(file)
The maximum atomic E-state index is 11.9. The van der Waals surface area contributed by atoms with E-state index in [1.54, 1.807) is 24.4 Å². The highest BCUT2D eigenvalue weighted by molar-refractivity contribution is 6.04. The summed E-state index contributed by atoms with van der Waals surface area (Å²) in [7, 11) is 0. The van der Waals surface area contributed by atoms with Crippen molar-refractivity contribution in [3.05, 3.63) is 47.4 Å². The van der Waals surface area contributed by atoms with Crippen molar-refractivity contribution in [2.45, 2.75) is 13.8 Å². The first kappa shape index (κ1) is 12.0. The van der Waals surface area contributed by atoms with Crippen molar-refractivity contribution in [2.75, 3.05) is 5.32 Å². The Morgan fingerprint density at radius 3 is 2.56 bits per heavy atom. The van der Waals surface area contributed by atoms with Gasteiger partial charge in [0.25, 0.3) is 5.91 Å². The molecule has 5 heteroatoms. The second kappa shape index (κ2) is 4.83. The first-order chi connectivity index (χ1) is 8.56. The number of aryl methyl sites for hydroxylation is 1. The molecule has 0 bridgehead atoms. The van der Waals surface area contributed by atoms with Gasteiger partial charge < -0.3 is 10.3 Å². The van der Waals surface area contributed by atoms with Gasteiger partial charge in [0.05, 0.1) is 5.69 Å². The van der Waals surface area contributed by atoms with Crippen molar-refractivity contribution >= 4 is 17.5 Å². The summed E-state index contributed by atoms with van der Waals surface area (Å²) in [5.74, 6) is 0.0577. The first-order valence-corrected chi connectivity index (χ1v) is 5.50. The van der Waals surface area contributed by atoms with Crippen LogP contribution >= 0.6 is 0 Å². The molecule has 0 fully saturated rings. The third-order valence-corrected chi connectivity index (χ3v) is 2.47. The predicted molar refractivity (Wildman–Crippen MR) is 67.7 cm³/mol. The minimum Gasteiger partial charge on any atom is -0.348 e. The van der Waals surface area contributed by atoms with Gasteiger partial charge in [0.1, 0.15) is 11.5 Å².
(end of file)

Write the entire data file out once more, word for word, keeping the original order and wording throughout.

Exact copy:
The maximum atomic E-state index is 11.9. The van der Waals surface area contributed by atoms with E-state index in [1.54, 1.807) is 24.4 Å². The highest BCUT2D eigenvalue weighted by molar-refractivity contribution is 6.04. The summed E-state index contributed by atoms with van der Waals surface area (Å²) in [7, 11) is 0. The van der Waals surface area contributed by atoms with Crippen molar-refractivity contribution in [3.05, 3.63) is 47.4 Å². The van der Waals surface area contributed by atoms with Crippen molar-refractivity contribution in [2.45, 2.75) is 13.8 Å². The first kappa shape index (κ1) is 12.0. The van der Waals surface area contributed by atoms with Crippen molar-refractivity contribution in [2.75, 3.05) is 5.32 Å². The Morgan fingerprint density at radius 3 is 2.56 bits per heavy atom. The van der Waals surface area contributed by atoms with Gasteiger partial charge in [0.25, 0.3) is 5.91 Å². The molecule has 5 heteroatoms. The second kappa shape index (κ2) is 4.83. The first-order chi connectivity index (χ1) is 8.56. The number of aryl methyl sites for hydroxylation is 1. The molecule has 0 bridgehead atoms. The van der Waals surface area contributed by atoms with Gasteiger partial charge < -0.3 is 10.3 Å². The van der Waals surface area contributed by atoms with Gasteiger partial charge in [0.05, 0.1) is 5.69 Å². The van der Waals surface area contributed by atoms with Crippen molar-refractivity contribution >= 4 is 17.5 Å². The summed E-state index contributed by atoms with van der Waals surface area (Å²) in [5.74, 6) is 0.0577. The first-order valence-corrected chi connectivity index (χ1v) is 5.50. The van der Waals surface area contributed by atoms with Crippen LogP contribution >= 0.6 is 0 Å². The molecule has 0 fully saturated rings. The third-order valence-corrected chi connectivity index (χ3v) is 2.47. The predicted molar refractivity (Wildman–Crippen MR) is 67.7 cm³/mol. The minimum Gasteiger partial charge on any atom is -0.348 e. The van der Waals surface area contributed by atoms with Gasteiger partial charge in [0.1, 0.15) is 11.5 Å².